When I awoke, after my first uncomfortable night on the floor of the "walk-around" in the jail, I saw by the increasing light on the wall at my feet that most ancient and thoughtful of designs, the circular and interlocked rainbows. Next to it there is an amazingly stylized drawing of a deer by a tree - a type of art which A.S. later explained "came from Siberia." Further to the left there is a scissor-tail bird above an upturned moon lettered "Peyote Altar." As I stared in amazement at this, my first friend D.W. came up and spontaneously gave a description of the Peyote Meeting which, despite the fact that I had read literature on the subject, and had eaten the herb itself frequently, for the first time made clear to me the purpose and ritual of the Native American Church. He also sang a song or two in a very low voice.

Peyote songs are likely the most popular kind of music among the Indians in Anadarko. Surprisingly, they are probably sung more frequently outside the meeting than in. People often divert themselves while driving, or sitting around, by singing them. I also have heard individuals walking alone humming them. Naturally, under these conditions there is no drum and sometimes not even a rattle. At home there is almost always a rattle handy and it is used. Sometimes a paper box is picked up and beaten like a drum, but this act is much more frequent with "49" songs than it is with Peyote songs. Individuals are also much more willing to sing other people's songs out of the Meeting than they are in the Meeting itself, where they try not to duplicate other singers' songs but to sing ones that 'belong" to themselves.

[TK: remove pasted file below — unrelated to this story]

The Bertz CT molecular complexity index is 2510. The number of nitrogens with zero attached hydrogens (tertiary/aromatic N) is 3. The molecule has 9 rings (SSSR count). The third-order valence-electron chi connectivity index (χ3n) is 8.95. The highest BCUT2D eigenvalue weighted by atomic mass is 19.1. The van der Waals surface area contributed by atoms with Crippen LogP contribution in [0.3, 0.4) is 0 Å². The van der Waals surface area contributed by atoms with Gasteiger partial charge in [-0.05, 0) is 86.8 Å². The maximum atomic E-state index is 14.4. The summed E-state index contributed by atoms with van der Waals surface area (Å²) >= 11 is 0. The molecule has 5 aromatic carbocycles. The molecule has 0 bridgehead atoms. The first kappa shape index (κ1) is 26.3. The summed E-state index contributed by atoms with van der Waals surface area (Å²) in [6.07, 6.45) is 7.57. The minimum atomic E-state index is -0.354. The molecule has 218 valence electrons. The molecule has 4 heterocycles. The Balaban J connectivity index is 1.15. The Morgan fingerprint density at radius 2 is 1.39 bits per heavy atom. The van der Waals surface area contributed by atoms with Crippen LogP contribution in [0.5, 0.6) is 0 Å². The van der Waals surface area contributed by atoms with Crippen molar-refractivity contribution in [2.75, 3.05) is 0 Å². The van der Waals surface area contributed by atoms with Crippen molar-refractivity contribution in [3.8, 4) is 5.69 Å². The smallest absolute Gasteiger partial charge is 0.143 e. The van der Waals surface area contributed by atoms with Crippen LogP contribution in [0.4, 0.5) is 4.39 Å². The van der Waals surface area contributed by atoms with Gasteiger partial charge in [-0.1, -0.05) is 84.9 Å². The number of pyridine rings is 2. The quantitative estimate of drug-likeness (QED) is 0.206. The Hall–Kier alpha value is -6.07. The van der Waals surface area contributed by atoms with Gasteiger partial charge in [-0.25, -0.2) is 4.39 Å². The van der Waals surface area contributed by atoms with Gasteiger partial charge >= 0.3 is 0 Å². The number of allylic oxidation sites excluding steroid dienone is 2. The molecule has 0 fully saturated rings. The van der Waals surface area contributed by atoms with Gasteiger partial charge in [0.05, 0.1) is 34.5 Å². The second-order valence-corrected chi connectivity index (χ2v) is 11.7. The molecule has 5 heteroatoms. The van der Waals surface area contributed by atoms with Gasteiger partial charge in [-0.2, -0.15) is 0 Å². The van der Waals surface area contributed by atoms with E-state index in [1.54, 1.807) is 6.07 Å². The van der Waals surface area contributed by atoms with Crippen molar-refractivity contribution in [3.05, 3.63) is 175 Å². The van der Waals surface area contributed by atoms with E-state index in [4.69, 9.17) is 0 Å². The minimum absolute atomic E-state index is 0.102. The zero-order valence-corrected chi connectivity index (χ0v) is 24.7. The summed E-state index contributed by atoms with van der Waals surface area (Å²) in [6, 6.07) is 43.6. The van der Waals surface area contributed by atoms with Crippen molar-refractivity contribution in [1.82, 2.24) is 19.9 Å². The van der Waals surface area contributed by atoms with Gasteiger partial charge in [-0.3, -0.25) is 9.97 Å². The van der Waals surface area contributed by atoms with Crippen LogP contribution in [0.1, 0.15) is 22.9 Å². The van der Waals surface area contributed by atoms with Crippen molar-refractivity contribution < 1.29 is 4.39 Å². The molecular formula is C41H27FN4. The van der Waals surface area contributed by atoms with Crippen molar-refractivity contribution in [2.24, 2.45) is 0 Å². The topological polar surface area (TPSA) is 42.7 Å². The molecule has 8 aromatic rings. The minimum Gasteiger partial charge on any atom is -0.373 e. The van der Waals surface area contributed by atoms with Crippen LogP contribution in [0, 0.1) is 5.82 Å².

All of the songs in this set of records were sung under conditions that approximate the casual performances outlined above. They were made either in the home of the singer or in my hotel rooms at the Bryan. I had the opportunity of making recordings at an actual ceremony but decided against it; first, because I was anxious to record commentaries on the songs and, second, because I knew that several other persons were jeopardizing their chances of knowledge by making recordings at Meetings. At any rate, probably more can be learned, by the audience these records are intended for, from the descriptions that Winston and Everett gave, than could be gained from excerpts of an actual Meeting. The main discrepancy these records suffer from is a lack of samples of drumming. The specialized peyote drum is of the greatest beauty, and the variety of tones that a good drummer can make, truly astounding. Its throb weaves among the notes of the tune and gives an impressiveness to the "Peyote Meeting" that once heard is never forgotten. But, due to my desire to get casual rather than ceremonial versions of the songs, I present no records with the drum. There are a number of rather inferior examples of drumming on other recordings, and it is hoped that in the future it will be possible to record this instrument in its full beauty.